Quick Links

Mental Health Matters

The Mental Health Matters series covers health topics pertinent to student life in order to promote a safe and healthy university experience.

Topics in this series include:

If there are topics of interest you would like to see in our Health Matters series, send us an health [dot] promotion [at] mcgill [dot] ca (e-mail) .


Click to download a pdf version. Mental Health Matters: Stress

Stress

What is stress?
Dr. Hans Selye, the father of stress theory, defined stress as "the nonspecific response of the body to any demand made upon it." The "demand" can be a threat, a challenge or any kind of change which requires the body to adapt.

The response is automatic, immediate. Stress can be good (called "eustress") when it helps us perform better, or it can be bad ("distress") when it causes upset or makes us sick.

What does the stress reaction consist of?

The stress reaction results from an outpouring of adrenaline, a stimulant hormone, into the blood stream. This, with other stress hormones, produces a number of changes in the body which are intended to be protective.

The result often is called "the fight-or-flight response" because it provides the strength and energy to either fight or run away from danger.

The changes include an increase in heart rate and blood pressure (to get more blood to the muscles, brain and heart), faster breathing (to take in more oxygen), tensing of muscles (preparation for action), increased mental alertness and sensitivity of sense organs (to assess the situation and act quickly), increased blood flow to the brain, heart and muscles (the organs that are most important in dealing with danger) and less blood to the skin, digestive tract, kidneys and liver (where it is least needed in times of crisis). In addition, there is an increase in blood sugar, fats and cholesterol (for extra energy) and a rise in platelets and blood clotting factors (to prevent hemorrhage in case of injury).

What are the common symptoms of stress?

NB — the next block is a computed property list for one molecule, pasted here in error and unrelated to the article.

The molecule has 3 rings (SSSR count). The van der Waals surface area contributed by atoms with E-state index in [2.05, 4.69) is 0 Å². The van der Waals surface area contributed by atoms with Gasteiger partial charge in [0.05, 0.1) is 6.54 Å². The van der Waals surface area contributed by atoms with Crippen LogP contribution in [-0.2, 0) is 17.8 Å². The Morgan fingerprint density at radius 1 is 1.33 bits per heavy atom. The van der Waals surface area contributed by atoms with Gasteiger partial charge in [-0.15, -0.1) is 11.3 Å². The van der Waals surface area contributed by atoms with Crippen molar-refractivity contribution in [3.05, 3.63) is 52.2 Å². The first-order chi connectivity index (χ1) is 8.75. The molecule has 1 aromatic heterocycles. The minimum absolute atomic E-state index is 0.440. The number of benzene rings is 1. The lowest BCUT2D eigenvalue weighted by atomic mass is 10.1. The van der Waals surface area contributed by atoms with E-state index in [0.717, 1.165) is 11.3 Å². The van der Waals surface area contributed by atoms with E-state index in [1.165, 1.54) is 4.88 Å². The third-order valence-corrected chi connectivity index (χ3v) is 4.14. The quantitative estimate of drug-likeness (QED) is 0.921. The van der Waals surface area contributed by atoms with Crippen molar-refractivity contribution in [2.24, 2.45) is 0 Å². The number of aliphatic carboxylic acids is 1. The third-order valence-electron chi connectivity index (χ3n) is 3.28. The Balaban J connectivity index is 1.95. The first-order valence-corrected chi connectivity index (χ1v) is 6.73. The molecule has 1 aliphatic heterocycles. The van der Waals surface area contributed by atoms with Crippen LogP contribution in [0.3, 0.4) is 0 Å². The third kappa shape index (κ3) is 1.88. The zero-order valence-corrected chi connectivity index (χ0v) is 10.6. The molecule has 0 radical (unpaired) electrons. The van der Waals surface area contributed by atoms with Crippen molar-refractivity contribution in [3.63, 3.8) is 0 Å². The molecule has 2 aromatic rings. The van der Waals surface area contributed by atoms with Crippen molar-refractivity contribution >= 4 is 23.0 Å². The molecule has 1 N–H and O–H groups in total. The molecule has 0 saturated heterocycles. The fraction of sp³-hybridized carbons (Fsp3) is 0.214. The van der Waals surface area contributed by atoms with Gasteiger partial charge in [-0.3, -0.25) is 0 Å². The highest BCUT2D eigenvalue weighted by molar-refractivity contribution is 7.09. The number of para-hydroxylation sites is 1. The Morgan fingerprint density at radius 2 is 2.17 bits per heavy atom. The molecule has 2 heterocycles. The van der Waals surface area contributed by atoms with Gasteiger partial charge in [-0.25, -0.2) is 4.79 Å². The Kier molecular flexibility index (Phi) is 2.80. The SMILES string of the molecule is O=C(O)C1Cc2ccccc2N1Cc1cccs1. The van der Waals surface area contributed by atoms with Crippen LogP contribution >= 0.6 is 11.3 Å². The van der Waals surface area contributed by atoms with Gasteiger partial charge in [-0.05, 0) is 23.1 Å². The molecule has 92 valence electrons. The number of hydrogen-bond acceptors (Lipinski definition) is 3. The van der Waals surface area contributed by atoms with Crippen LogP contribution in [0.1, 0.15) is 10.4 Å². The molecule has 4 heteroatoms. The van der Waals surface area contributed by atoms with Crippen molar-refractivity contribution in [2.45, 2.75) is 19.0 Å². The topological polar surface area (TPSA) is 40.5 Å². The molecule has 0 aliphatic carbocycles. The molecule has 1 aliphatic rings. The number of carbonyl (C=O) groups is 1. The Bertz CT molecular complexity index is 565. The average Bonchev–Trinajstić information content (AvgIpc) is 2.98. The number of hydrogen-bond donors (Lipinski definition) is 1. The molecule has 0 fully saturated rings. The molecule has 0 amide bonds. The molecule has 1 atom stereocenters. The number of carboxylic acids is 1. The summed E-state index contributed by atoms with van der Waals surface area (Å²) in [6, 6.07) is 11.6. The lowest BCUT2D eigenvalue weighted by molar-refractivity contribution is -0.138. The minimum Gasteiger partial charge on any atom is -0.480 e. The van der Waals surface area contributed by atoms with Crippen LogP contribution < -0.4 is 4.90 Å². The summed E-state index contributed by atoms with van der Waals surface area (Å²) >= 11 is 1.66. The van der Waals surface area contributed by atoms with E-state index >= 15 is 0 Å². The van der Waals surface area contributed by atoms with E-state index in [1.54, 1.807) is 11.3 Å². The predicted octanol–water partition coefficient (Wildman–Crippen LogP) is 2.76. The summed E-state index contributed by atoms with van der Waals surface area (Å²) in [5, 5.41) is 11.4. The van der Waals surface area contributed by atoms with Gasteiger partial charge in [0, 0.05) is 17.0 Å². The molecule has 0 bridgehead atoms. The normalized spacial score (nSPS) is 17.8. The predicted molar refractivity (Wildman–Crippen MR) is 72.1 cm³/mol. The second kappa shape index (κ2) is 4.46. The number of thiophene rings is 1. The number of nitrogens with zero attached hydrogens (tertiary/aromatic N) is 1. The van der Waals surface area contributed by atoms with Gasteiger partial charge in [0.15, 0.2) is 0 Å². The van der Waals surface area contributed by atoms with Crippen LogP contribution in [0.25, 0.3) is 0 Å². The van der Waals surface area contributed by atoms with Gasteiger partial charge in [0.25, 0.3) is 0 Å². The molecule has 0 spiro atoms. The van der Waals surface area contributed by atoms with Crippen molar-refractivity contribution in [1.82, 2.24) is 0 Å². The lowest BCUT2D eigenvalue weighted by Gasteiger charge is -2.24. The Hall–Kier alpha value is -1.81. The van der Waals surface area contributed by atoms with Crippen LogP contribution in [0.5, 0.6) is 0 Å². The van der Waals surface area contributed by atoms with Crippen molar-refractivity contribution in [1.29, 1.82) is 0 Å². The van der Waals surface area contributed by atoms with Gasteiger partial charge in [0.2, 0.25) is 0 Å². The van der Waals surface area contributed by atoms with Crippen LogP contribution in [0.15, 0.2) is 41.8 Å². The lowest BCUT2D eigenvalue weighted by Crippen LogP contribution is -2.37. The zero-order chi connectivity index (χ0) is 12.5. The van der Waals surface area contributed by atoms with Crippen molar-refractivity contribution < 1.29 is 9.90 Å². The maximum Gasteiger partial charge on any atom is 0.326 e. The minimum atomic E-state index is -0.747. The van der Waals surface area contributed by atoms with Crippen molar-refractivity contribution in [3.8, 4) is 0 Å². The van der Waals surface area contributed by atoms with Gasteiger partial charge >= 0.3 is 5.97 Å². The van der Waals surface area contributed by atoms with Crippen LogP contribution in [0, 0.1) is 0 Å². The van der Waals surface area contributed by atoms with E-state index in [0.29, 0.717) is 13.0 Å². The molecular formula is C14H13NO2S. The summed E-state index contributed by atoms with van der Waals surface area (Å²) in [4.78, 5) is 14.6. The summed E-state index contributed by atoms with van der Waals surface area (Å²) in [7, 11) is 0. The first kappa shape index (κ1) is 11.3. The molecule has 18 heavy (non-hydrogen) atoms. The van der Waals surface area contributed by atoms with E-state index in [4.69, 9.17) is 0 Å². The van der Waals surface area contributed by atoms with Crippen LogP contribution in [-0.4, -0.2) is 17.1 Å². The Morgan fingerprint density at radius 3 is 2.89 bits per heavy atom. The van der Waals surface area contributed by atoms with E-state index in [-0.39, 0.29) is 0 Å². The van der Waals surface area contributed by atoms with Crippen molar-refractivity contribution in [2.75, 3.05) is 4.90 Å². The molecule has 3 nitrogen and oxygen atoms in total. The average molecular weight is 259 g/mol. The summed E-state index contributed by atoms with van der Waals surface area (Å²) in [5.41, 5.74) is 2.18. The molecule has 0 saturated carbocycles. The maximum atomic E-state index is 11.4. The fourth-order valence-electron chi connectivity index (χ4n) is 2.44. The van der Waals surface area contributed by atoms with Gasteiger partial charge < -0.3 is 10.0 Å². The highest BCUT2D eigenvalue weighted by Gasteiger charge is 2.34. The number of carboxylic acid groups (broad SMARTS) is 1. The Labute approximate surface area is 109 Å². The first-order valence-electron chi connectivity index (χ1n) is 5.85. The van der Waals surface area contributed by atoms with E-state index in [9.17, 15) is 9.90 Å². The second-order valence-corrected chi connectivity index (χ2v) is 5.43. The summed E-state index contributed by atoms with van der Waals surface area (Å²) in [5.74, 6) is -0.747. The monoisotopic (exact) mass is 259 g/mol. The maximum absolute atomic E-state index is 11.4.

Manifestations of stress are numerous and varied but they generally fall into four categories (this is only a partial list of most common symptoms):

  • Physical: fatigue, headache, insomnia, muscle aches/stiffness (especially neck, shoulders and low back), heart palpitations, chest pains, abdominal cramps, nausea, trembling, cold extremities, flushing or sweating and frequent colds.
  • Mental: decrease in concentration and memory, indecisiveness, mind racing or going blank, confusion, loss of sense of humor.
  • Emotional: anxiety, nervousness, depression, anger, frustration, worry, fear, irritability, impatience, short temper.
  • Behavioral: pacing, fidgeting, nervous habits (nail-biting, foot-tapping), increased eating, smoking, drinking, crying, yelling, swearing, blaming and even throwing things or hitting.

What are the causes of stress?

Dr. Selye called the causes of stress "stressors" or "triggers." There are two kinds of stressors: external and internal.

External stressors include:

  • Physical environment: noise, bright lights, heat, confined spaces.
  • Social (interaction with people): rudeness, bossiness or aggressiveness on the part of someone else.
  • Organizational: rules, regulations, "red tape," deadlines.
  • Major life events: death of a relative, lost job, promotion, new baby.
  • Daily hassles: commuting, misplacing keys, mechanical breakdowns.

Internal stressors include:

  • Lifestyle choices: caffeine, not enough sleep, overloaded schedule.